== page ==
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May 13th 2017 print

Doug Morrissey

The Notorious Widow Kelly

Apart from fancifully reconstructing a conversation between a mother and her outlaw son, author Grantlee Kieza breaks no new ground in this latest addition to the ever-expanding trove of books that present a wild, lawless and thoroughly disreputable family as oppressed heroes

Mrs Kelly: The Astonishing Life of Ned Kelly’s Mother
by Grantlee Kieza
HarperCollins, 2017, 624 pages, $39.99
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ned IIIn the past five years, there have been two published biographies of Ellen Kelly. Neither has shed much light on the mother of Ned Kelly, beyond portraying her as a long-suffering woman with a large family who was constantly hassled by the wicked police.

Despite what the publicity blurb promises on the cover of journalist Grantlee Kieza’s Mrs Kelly: The Astonishing Life of Ned Kelly’s Mother, the book fails to bring the reader any new knowledge. It is a rehash of the old Kelly myth of persecution and harassment of “the poor widow” Kelly. Kieza not only misrepresents Ellen and Ned’s dramatic story, he does so in an unashamedly partisan and melodramatic fashion:

A spirit of antagonism prevails between the [squatter] families in the grand country houses and the selectors in their bark-slab huts … For the Kellys and Quinns, the police in Victoria are becoming as oppressive as those in Ireland.

Kieza “goodies and baddies” view of nineteenth-century colonial history ignores recent scholarship, which questions the basic assumptions on which his interpretation rests. His version is a mixture of misinterpreted facts and creative imagination, designed to bring drama and sympathy to this shanty-living, lawless family.

Like Peter FitzSimons before him, Kieza accepts Ned as a rebel hero. The north-east Victorian community background is one of conflict, squatter oppression and military-style police occupation. Writing of the Eureka fight, Kieza moralises: “All around Victoria, poor people of the soil, like the Kelly family in Beveridge, feel emboldened to stand up for themselves against unjust laws and harsh treatment.” An admirer of Ned and his family, Kieza excuses the Kellys, Quinns and Lloyds their many crimes, choosing to regard what they did over two decades as similar to agrarian crime in Ireland fuelled by a hatred of the English. The comparison does not hold; there are major differences between the Irish and colonial situations that cannot be glossed over by a blanket analogy of racial hatred and animosity towards the police. When the Kelly clan avoided conviction and jail, as they did on numerous occasions due to perjury or compromised evidence, Kieza believes it was a failure of the police policy of harassment. Failure to convict in Kieza’s eyes is the same as innocence, and he spins a fairytale of angry, colonial Irishmen with an abiding hatred of the English and the police.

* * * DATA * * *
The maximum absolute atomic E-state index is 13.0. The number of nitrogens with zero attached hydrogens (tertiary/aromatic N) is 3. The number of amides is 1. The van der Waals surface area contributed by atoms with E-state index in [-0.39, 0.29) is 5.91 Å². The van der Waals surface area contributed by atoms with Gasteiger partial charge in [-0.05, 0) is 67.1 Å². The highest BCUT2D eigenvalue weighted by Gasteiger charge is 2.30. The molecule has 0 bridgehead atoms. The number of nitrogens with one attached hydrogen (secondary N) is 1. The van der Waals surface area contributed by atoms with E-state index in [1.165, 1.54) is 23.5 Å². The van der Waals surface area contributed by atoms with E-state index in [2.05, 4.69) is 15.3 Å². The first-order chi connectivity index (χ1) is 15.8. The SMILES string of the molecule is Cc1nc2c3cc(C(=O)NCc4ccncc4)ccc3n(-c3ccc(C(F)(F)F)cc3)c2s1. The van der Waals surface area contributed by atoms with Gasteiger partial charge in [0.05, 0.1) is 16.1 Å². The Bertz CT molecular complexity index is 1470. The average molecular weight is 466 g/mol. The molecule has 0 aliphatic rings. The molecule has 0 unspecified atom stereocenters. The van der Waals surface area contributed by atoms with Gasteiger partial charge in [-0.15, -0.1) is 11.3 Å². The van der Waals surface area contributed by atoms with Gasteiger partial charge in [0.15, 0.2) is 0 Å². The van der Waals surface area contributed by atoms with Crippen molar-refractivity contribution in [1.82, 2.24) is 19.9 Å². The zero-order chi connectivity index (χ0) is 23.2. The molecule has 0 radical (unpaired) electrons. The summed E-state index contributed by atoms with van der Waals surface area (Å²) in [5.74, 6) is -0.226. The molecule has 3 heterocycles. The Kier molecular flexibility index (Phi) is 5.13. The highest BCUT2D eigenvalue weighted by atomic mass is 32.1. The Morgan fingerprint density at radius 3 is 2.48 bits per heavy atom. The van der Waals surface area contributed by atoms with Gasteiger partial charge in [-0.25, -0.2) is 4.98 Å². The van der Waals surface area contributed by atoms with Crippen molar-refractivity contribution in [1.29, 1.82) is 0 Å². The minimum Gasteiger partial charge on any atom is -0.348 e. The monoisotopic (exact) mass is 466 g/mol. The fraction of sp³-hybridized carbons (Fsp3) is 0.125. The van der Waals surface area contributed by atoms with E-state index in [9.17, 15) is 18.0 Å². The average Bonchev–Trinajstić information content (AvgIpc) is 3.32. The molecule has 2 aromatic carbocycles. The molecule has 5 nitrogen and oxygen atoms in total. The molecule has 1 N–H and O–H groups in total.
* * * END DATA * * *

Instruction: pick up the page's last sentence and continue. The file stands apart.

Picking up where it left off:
Kieza’s Greta community back-story is the Kelly-myth version of Ned and Ellen’s society—a society riven with dissension and driven by conflict between rich and poor. Research into all kinds of relationships and dealings between people in the Greta community shows this myth to be untrue. There was more community co-operation and far less dislike of the police than Kieza or the Kelly myth divulge. Community life was not a squalid “Dad and Dave” existence, barely hanging onto a troubled life on the margins of failure and despair. Nor was it as racially harsh or as socially divisive of people’s lives as Kieza and the Kelly myth would have us believe. It was not a case of crooked policemen and nasty squatters exercising a local tyranny over Greta’s residents. The Greta community fault-line was between the majority of respectable settlers who obeyed the law and a minority of shanty thieves, lawbreakers and larrikins who did not. Ellen and her misbehaving relatives belonged to the latter group. Colonial politics, Irish heritage and a heroic fight for justice had nothing to do with the Kelly clan’s predatory opportunism.

ellen kellyKieza’s book is marred from the beginning by an overly respectful, excuse-finding, reinventing of fiction about a scandalous woman, who was known as “the notorious Mrs Kelly” (left). Empathy for a character is a good thing; shaping a sympathetic story around Ellen’s deceits and fabrications about herself and her family is something else. Kieza writes: “Ellen’s hopes of keeping her family out of trouble seem doomed as Ned’s notoriety dogs him and the police watch his every move.” It’s the chicken-and-egg conundrum. Did the police drive Ned to crime or was Ned a criminal the police had to watch? Ned’s record as a lawbreaker speaks for itself. At twelve years old, he was hiding drovers’ livestock in the bush and returning the animals for a cash reward. Ellen and her children’s lawless behaviour refutes Kieza’s benevolent homily.